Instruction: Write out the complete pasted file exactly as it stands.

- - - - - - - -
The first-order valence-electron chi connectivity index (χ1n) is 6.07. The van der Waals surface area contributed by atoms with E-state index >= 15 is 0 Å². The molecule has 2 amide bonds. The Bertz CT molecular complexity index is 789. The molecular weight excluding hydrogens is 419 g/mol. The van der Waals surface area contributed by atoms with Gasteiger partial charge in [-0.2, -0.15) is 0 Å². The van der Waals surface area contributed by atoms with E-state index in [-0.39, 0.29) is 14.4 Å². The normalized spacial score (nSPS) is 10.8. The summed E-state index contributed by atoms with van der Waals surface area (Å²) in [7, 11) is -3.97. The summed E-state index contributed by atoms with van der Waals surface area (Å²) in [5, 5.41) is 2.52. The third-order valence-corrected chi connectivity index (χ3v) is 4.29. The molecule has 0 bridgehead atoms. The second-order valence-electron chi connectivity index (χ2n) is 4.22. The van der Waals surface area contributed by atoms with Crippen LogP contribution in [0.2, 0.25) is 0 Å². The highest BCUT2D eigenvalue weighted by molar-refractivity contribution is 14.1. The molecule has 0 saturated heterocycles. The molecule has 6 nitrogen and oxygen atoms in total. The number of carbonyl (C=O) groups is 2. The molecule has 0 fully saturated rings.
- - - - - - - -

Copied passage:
The first-order valence-electron chi connectivity index (χ1n) is 6.07. The van der Waals surface area contributed by atoms with E-state index >= 15 is 0 Å². The molecule has 2 amide bonds. The Bertz CT molecular complexity index is 789. The molecular weight excluding hydrogens is 419 g/mol. The van der Waals surface area contributed by atoms with Gasteiger partial charge in [-0.2, -0.15) is 0 Å². The van der Waals surface area contributed by atoms with E-state index in [-0.39, 0.29) is 14.4 Å². The normalized spacial score (nSPS) is 10.8. The summed E-state index contributed by atoms with van der Waals surface area (Å²) in [7, 11) is -3.97. The summed E-state index contributed by atoms with van der Waals surface area (Å²) in [5, 5.41) is 2.52. The third-order valence-corrected chi connectivity index (χ3v) is 4.29. The molecule has 0 bridgehead atoms. The second-order valence-electron chi connectivity index (χ2n) is 4.22. The van der Waals surface area contributed by atoms with Crippen LogP contribution in [0.2, 0.25) is 0 Å². The highest BCUT2D eigenvalue weighted by molar-refractivity contribution is 14.1. The molecule has 0 saturated heterocycles. The molecule has 6 nitrogen and oxygen atoms in total. The number of carbonyl (C=O) groups is 2. The molecule has 0 fully saturated rings.